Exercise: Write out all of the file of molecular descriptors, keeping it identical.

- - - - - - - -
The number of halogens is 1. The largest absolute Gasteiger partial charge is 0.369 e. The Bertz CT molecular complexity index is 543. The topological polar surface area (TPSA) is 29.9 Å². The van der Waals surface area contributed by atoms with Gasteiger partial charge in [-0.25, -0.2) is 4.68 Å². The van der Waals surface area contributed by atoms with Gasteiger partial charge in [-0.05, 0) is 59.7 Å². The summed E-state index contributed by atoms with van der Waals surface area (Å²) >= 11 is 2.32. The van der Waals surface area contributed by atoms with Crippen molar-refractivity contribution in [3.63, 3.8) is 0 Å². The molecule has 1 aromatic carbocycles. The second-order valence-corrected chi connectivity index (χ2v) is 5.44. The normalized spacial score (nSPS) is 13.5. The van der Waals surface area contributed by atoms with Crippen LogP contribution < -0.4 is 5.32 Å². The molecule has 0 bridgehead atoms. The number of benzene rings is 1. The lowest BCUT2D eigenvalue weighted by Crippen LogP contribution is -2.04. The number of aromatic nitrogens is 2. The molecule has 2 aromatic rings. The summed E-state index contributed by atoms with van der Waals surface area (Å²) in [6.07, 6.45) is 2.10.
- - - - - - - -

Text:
The number of halogens is 1. The largest absolute Gasteiger partial charge is 0.369 e. The Bertz CT molecular complexity index is 543. The topological polar surface area (TPSA) is 29.9 Å². The van der Waals surface area contributed by atoms with Gasteiger partial charge in [-0.25, -0.2) is 4.68 Å². The van der Waals surface area contributed by atoms with Gasteiger partial charge in [-0.05, 0) is 59.7 Å². The summed E-state index contributed by atoms with van der Waals surface area (Å²) >= 11 is 2.32. The van der Waals surface area contributed by atoms with Crippen molar-refractivity contribution in [3.63, 3.8) is 0 Å². The molecule has 1 aromatic carbocycles. The second-order valence-corrected chi connectivity index (χ2v) is 5.44. The normalized spacial score (nSPS) is 13.5. The van der Waals surface area contributed by atoms with Crippen LogP contribution < -0.4 is 5.32 Å². The molecule has 0 bridgehead atoms. The number of benzene rings is 1. The lowest BCUT2D eigenvalue weighted by Crippen LogP contribution is -2.04. The number of aromatic nitrogens is 2. The molecule has 2 aromatic rings. The summed E-state index contributed by atoms with van der Waals surface area (Å²) in [6.07, 6.45) is 2.10.